President launches Good Green Deeds

Children inspired Ramaphosa to stop littering

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Some 500 Mdantsane residents braved the pouring rain and came out to listen to President Cyril Ramaphosa launching the Good Green Deeds campaign at the Sisa Dukashe Stadium on Friday.
The president told the audience he was pulled up by his own children and taught not to litter by them.
Ramaphosa said the campaign, conceptualised by the late minister Edna Molewa, was one of the most important campaigns the government was embarking on.
He said the launch was honouring Molewa .
“Edna Molewa was our national champion for climate change. We honour her as we launch this campaign because today is about how we look after our country and our planet.”
He urged South Africans to preserve and protect the planet for future generations.
“As people of this country we seem to have been waging war against the planet.
“We seem to have been waging war against ourselves by not looking after our planet and our country, by littering our country, by illegal dumping and the pollution of our air, pollution of our streets, rivers and our oceans.”
Delivering his speech on a sodden field to people packed into two adjoining marquees, Ramaphosa introduced Daisy Ngedle, 8, as his special guest.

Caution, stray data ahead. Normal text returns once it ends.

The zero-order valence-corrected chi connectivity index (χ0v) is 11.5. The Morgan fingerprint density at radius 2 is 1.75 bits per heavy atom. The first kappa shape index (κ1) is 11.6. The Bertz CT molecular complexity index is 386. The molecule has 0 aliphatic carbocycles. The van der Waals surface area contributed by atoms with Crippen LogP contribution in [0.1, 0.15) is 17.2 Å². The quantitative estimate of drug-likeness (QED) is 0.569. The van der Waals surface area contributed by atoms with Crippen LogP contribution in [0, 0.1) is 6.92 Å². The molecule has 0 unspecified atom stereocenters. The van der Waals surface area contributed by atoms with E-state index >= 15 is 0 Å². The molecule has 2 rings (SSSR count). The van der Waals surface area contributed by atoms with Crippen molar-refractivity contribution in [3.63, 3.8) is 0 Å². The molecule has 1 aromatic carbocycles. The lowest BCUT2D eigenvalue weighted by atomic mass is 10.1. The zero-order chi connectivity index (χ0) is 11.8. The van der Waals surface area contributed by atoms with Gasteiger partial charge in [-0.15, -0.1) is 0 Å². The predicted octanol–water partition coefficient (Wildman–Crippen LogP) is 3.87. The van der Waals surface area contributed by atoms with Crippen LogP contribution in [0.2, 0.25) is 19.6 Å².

Ramaphosa had earlier on the day visited Daisy at her Clarendon Prep school following a letter she wrote to the president late last year.
Before going to the stadium Ramaphosa visited the AfriWaste Plastic Pelletisation plant in the Fort Jackson industrial area. He was accompanied by premier Phumulo Masualle, Cogta minister Zweli Mkhize, provincial Cogta MEC Fikile Xasa and finance MEC Oscar Mabuyane and other dignitaries.
In his speech Ramaphosa urged South Africans to use the campaign as a tool for teaching others to take care of the environment.
“There are many things that we can learn from each other; we can even learn from young children. I learned to stop littering from my own children.
“This morning I visited one of my new friends, a special friend who wrote a letter to me – Daisy,” he said to loud cheers.
Ramaphosa called Daisy to the podium to greet the crowd, who cheered her.
“This is Daisy, my friend. “We write letters to each other. They are transparent letters, you can see them.
“One of the things that Daisy and her friends say, is that they have committed themselves to really looking after our environment and to stop littering,” Ramaphosa said.

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